Mumbai: Several shareholders of Tata Steel on Thursday questioned the management, led by chairman N Chandrasekaran, on the future of its unprofitable UK unit after the Indian company expressed doubts over the British arm’s ability to continue as a going concern and meet liquidity requirements. They also enquired about the status of the UK government’s bailout package for the British unit after international media reported that rescue talks between the two had failed.
“Talks are not over,” responded Chandrasekaran. The financial aid is important for the UK unit, which “continues to be a drag”on Tata Steel’s performance since it became part of the Indian company from 2007. Over the years, the parent wrote down the UK unit’s asset value and had even attempted to sell the business. “We are hoping to find a solution for the UK business this fiscal. If we are unsuccessful, then we will think about alternative options,” Chandrasekaran told Tata Steel’s shareholders at the company’s annual general meeting, held via an audio-visual medium.
Regarding the doubt over the continuity of the UK operations as a going concern, Chandrasekaran said the auditors’ note was not a qualification but a comment made by them. “Tata Sons (promoter) and Tata Steel are committed to do everything that is right.”
Tata Steel’s Netherlands unit too continues to weigh on the company’s balance sheet. It had earlier looked to hive off the Netherlands unit into a joint venture with Germany’s Thyssenkrupp, but the deal fell through due to regulatory issues.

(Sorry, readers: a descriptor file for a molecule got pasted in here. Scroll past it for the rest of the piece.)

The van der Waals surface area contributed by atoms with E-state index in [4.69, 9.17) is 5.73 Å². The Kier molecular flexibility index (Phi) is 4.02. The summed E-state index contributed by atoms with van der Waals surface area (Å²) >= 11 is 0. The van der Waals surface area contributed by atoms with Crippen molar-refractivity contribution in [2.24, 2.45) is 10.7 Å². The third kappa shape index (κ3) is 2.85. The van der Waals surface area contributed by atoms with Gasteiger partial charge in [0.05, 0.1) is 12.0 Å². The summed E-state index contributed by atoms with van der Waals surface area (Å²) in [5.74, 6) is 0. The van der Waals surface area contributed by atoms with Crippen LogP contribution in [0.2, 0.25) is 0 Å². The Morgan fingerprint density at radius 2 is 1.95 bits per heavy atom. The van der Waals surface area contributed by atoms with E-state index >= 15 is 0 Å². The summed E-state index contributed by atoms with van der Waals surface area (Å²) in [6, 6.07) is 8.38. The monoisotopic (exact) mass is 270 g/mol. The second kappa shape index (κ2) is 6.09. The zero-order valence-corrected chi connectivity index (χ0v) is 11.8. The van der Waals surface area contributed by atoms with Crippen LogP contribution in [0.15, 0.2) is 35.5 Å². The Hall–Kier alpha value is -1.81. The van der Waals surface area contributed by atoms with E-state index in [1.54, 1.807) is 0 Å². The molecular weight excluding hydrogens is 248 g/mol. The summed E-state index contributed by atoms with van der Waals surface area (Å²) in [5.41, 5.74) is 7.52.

Some of the shareholders also raised concerns over the company’s Rs 1.2-lakh-crore debt. To this, Chandrasekaran replied that the company will be restructuring operations and selling non-core assets to bring down the debt to Rs 75,000 crore.
The chairman also pointed out to shareholders that the company’s geographical composition has changed. “In fiscal 2017, the geographical composition of Tata Steel was one-third India and two-thirds international. One-third was profitable and two-thirds was not profitable. We have steadily changed this mix to a position where two-thirds of the business comes from India.” The composition changed after Tata Steel invested Rs 75,000 crore in the domestic market to tap growth opportunities here. Over the last four fiscals, it spent Rs 40,000 crore to acquire Bhushan Steel and Usha Martin Steel and the rest in building a new plant in Odisha.